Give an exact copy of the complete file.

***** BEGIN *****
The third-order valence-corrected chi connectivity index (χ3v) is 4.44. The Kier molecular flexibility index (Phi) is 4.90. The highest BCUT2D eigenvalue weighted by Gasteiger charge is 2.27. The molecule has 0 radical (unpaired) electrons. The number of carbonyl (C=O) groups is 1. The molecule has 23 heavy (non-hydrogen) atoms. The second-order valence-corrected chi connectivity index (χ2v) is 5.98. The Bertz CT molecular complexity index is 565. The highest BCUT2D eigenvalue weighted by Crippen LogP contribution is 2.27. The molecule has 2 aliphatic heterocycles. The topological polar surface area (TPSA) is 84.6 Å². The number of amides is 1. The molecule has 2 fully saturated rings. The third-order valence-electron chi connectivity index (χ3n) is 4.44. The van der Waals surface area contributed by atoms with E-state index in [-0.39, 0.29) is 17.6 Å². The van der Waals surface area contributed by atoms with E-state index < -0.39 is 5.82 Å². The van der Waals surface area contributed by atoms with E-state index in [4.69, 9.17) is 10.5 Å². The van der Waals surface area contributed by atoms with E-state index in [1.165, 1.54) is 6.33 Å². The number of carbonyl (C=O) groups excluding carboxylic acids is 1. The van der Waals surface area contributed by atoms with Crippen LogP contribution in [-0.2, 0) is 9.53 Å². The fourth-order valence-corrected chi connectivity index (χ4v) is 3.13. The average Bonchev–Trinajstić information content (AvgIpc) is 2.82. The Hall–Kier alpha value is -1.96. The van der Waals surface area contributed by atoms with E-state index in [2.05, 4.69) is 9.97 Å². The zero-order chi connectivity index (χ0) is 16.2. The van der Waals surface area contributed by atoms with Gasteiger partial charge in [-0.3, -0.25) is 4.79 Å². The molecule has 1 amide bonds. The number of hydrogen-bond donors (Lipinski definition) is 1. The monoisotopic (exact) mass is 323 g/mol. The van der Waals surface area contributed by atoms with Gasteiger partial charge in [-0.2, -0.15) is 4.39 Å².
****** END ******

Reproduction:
The third-order valence-corrected chi connectivity index (χ3v) is 4.44. The Kier molecular flexibility index (Phi) is 4.90. The highest BCUT2D eigenvalue weighted by Gasteiger charge is 2.27. The molecule has 0 radical (unpaired) electrons. The number of carbonyl (C=O) groups is 1. The molecule has 23 heavy (non-hydrogen) atoms. The second-order valence-corrected chi connectivity index (χ2v) is 5.98. The Bertz CT molecular complexity index is 565. The highest BCUT2D eigenvalue weighted by Crippen LogP contribution is 2.27. The molecule has 2 aliphatic heterocycles. The topological polar surface area (TPSA) is 84.6 Å². The number of amides is 1. The molecule has 2 fully saturated rings. The third-order valence-electron chi connectivity index (χ3n) is 4.44. The van der Waals surface area contributed by atoms with E-state index in [-0.39, 0.29) is 17.6 Å². The van der Waals surface area contributed by atoms with E-state index < -0.39 is 5.82 Å². The van der Waals surface area contributed by atoms with E-state index in [4.69, 9.17) is 10.5 Å². The van der Waals surface area contributed by atoms with E-state index in [1.165, 1.54) is 6.33 Å². The number of carbonyl (C=O) groups excluding carboxylic acids is 1. The van der Waals surface area contributed by atoms with Crippen LogP contribution in [-0.2, 0) is 9.53 Å². The fourth-order valence-corrected chi connectivity index (χ4v) is 3.13. The average Bonchev–Trinajstić information content (AvgIpc) is 2.82. The Hall–Kier alpha value is -1.96. The van der Waals surface area contributed by atoms with E-state index in [2.05, 4.69) is 9.97 Å². The zero-order chi connectivity index (χ0) is 16.2. The van der Waals surface area contributed by atoms with Gasteiger partial charge in [-0.3, -0.25) is 4.79 Å². The molecule has 1 amide bonds. The number of hydrogen-bond donors (Lipinski definition) is 1. The monoisotopic (exact) mass is 323 g/mol. The van der Waals surface area contributed by atoms with Gasteiger partial charge in [-0.2, -0.15) is 4.39 Å².